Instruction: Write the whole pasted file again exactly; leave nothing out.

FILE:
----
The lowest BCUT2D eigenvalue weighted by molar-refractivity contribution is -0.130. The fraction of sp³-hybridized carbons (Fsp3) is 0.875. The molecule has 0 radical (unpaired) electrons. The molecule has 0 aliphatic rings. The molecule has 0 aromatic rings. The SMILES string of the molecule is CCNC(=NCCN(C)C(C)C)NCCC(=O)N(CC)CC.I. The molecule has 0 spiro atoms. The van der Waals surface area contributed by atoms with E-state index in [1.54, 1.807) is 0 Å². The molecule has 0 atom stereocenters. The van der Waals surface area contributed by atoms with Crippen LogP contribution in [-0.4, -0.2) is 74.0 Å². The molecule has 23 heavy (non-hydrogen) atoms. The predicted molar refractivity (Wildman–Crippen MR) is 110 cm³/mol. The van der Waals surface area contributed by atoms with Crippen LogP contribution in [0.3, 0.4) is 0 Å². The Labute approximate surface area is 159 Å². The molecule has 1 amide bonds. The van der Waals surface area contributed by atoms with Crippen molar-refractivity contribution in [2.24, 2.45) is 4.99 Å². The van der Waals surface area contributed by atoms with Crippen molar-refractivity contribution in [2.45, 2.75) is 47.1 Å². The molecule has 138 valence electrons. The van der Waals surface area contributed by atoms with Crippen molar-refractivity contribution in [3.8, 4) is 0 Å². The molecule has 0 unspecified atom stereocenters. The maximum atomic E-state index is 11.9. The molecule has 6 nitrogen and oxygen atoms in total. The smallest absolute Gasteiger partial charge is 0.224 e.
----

The lowest BCUT2D eigenvalue weighted by molar-refractivity contribution is -0.130. The fraction of sp³-hybridized carbons (Fsp3) is 0.875. The molecule has 0 radical (unpaired) electrons. The molecule has 0 aliphatic rings. The molecule has 0 aromatic rings. The SMILES string of the molecule is CCNC(=NCCN(C)C(C)C)NCCC(=O)N(CC)CC.I. The molecule has 0 spiro atoms. The van der Waals surface area contributed by atoms with E-state index in [1.54, 1.807) is 0 Å². The molecule has 0 atom stereocenters. The van der Waals surface area contributed by atoms with Crippen LogP contribution in [-0.4, -0.2) is 74.0 Å². The molecule has 23 heavy (non-hydrogen) atoms. The predicted molar refractivity (Wildman–Crippen MR) is 110 cm³/mol. The van der Waals surface area contributed by atoms with Crippen LogP contribution in [0.3, 0.4) is 0 Å². The Labute approximate surface area is 159 Å². The molecule has 1 amide bonds. The van der Waals surface area contributed by atoms with Crippen molar-refractivity contribution in [2.24, 2.45) is 4.99 Å². The van der Waals surface area contributed by atoms with Crippen molar-refractivity contribution in [2.45, 2.75) is 47.1 Å². The molecule has 138 valence electrons. The van der Waals surface area contributed by atoms with Crippen molar-refractivity contribution in [3.8, 4) is 0 Å². The molecule has 0 unspecified atom stereocenters. The maximum atomic E-state index is 11.9. The molecule has 6 nitrogen and oxygen atoms in total. The smallest absolute Gasteiger partial charge is 0.224 e.